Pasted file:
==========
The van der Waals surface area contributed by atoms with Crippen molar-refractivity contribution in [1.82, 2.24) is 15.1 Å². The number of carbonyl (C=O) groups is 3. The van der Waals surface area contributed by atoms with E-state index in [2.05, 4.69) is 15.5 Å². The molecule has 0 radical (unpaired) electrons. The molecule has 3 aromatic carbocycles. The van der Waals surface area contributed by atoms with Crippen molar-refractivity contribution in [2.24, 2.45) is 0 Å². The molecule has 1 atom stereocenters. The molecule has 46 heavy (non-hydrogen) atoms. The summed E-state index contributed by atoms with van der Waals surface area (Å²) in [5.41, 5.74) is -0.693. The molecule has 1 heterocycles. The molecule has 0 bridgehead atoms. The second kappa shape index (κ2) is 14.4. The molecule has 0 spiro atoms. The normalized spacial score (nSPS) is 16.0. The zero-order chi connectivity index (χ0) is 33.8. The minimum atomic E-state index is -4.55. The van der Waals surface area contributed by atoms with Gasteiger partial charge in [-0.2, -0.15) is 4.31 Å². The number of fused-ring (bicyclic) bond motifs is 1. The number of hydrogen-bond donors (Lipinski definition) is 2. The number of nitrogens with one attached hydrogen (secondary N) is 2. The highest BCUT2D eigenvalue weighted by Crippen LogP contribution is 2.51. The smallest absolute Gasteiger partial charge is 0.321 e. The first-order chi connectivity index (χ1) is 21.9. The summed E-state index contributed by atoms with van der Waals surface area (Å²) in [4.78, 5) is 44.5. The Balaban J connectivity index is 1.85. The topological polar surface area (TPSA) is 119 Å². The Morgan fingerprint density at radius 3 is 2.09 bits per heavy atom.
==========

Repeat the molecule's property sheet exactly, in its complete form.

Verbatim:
The van der Waals surface area contributed by atoms with Crippen molar-refractivity contribution in [1.82, 2.24) is 15.1 Å². The number of carbonyl (C=O) groups is 3. The van der Waals surface area contributed by atoms with E-state index in [2.05, 4.69) is 15.5 Å². The molecule has 0 radical (unpaired) electrons. The molecule has 3 aromatic carbocycles. The van der Waals surface area contributed by atoms with Crippen molar-refractivity contribution in [2.24, 2.45) is 0 Å². The molecule has 1 atom stereocenters. The molecule has 46 heavy (non-hydrogen) atoms. The summed E-state index contributed by atoms with van der Waals surface area (Å²) in [5.41, 5.74) is -0.693. The molecule has 1 heterocycles. The molecule has 0 bridgehead atoms. The second kappa shape index (κ2) is 14.4. The molecule has 0 spiro atoms. The normalized spacial score (nSPS) is 16.0. The zero-order chi connectivity index (χ0) is 33.8. The minimum atomic E-state index is -4.55. The van der Waals surface area contributed by atoms with Gasteiger partial charge in [-0.2, -0.15) is 4.31 Å². The number of fused-ring (bicyclic) bond motifs is 1. The number of hydrogen-bond donors (Lipinski definition) is 2. The number of nitrogens with one attached hydrogen (secondary N) is 2. The highest BCUT2D eigenvalue weighted by Crippen LogP contribution is 2.51. The smallest absolute Gasteiger partial charge is 0.321 e. The first-order chi connectivity index (χ1) is 21.9. The summed E-state index contributed by atoms with van der Waals surface area (Å²) in [4.78, 5) is 44.5. The Balaban J connectivity index is 1.85. The topological polar surface area (TPSA) is 119 Å². The Morgan fingerprint density at radius 3 is 2.09 bits per heavy atom.